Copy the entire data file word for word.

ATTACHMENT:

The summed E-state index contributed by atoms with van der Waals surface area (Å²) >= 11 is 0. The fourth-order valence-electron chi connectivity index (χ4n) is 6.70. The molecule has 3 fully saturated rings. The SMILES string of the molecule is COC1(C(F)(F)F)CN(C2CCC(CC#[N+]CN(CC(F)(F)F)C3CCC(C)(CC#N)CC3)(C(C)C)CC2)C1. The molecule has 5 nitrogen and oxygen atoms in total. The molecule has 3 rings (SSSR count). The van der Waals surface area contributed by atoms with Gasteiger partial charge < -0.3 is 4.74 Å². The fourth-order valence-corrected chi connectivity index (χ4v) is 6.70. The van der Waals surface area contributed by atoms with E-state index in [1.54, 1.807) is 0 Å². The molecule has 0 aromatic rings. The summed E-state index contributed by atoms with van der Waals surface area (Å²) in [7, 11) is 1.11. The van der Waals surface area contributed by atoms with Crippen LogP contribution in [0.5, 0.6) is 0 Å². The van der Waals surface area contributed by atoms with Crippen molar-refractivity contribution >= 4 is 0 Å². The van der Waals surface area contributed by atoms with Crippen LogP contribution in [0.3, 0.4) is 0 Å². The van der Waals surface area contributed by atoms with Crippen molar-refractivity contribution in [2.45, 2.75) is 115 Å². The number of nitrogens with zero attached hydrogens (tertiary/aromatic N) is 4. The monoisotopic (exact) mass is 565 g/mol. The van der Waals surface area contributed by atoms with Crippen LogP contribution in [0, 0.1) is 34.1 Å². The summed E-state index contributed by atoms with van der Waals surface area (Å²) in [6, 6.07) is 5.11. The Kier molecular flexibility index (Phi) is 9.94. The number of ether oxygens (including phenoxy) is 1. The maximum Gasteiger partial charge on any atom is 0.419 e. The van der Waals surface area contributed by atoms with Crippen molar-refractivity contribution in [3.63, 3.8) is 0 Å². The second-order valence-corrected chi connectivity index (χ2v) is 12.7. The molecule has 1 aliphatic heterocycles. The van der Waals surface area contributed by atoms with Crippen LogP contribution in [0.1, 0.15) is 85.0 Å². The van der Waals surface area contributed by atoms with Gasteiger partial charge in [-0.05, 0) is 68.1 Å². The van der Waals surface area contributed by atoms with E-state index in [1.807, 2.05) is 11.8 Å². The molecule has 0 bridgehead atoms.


The summed E-state index contributed by atoms with van der Waals surface area (Å²) >= 11 is 0. The fourth-order valence-electron chi connectivity index (χ4n) is 6.70. The molecule has 3 fully saturated rings. The SMILES string of the molecule is COC1(C(F)(F)F)CN(C2CCC(CC#[N+]CN(CC(F)(F)F)C3CCC(C)(CC#N)CC3)(C(C)C)CC2)C1. The molecule has 5 nitrogen and oxygen atoms in total. The molecule has 3 rings (SSSR count). The van der Waals surface area contributed by atoms with Gasteiger partial charge < -0.3 is 4.74 Å². The fourth-order valence-corrected chi connectivity index (χ4v) is 6.70. The van der Waals surface area contributed by atoms with E-state index in [1.54, 1.807) is 0 Å². The molecule has 0 aromatic rings. The summed E-state index contributed by atoms with van der Waals surface area (Å²) in [7, 11) is 1.11. The van der Waals surface area contributed by atoms with Crippen LogP contribution in [0.5, 0.6) is 0 Å². The van der Waals surface area contributed by atoms with Crippen molar-refractivity contribution >= 4 is 0 Å². The van der Waals surface area contributed by atoms with Crippen LogP contribution in [0.3, 0.4) is 0 Å². The van der Waals surface area contributed by atoms with Crippen molar-refractivity contribution in [2.45, 2.75) is 115 Å². The number of nitrogens with zero attached hydrogens (tertiary/aromatic N) is 4. The monoisotopic (exact) mass is 565 g/mol. The van der Waals surface area contributed by atoms with Crippen LogP contribution in [0, 0.1) is 34.1 Å². The summed E-state index contributed by atoms with van der Waals surface area (Å²) in [6, 6.07) is 5.11. The Kier molecular flexibility index (Phi) is 9.94. The number of ether oxygens (including phenoxy) is 1. The maximum Gasteiger partial charge on any atom is 0.419 e. The van der Waals surface area contributed by atoms with Crippen molar-refractivity contribution in [3.63, 3.8) is 0 Å². The second-order valence-corrected chi connectivity index (χ2v) is 12.7. The molecule has 1 aliphatic heterocycles. The van der Waals surface area contributed by atoms with Crippen LogP contribution in [0.1, 0.15) is 85.0 Å². The van der Waals surface area contributed by atoms with Gasteiger partial charge in [-0.05, 0) is 68.1 Å². The van der Waals surface area contributed by atoms with E-state index in [1.807, 2.05) is 11.8 Å². The molecule has 0 bridgehead atoms.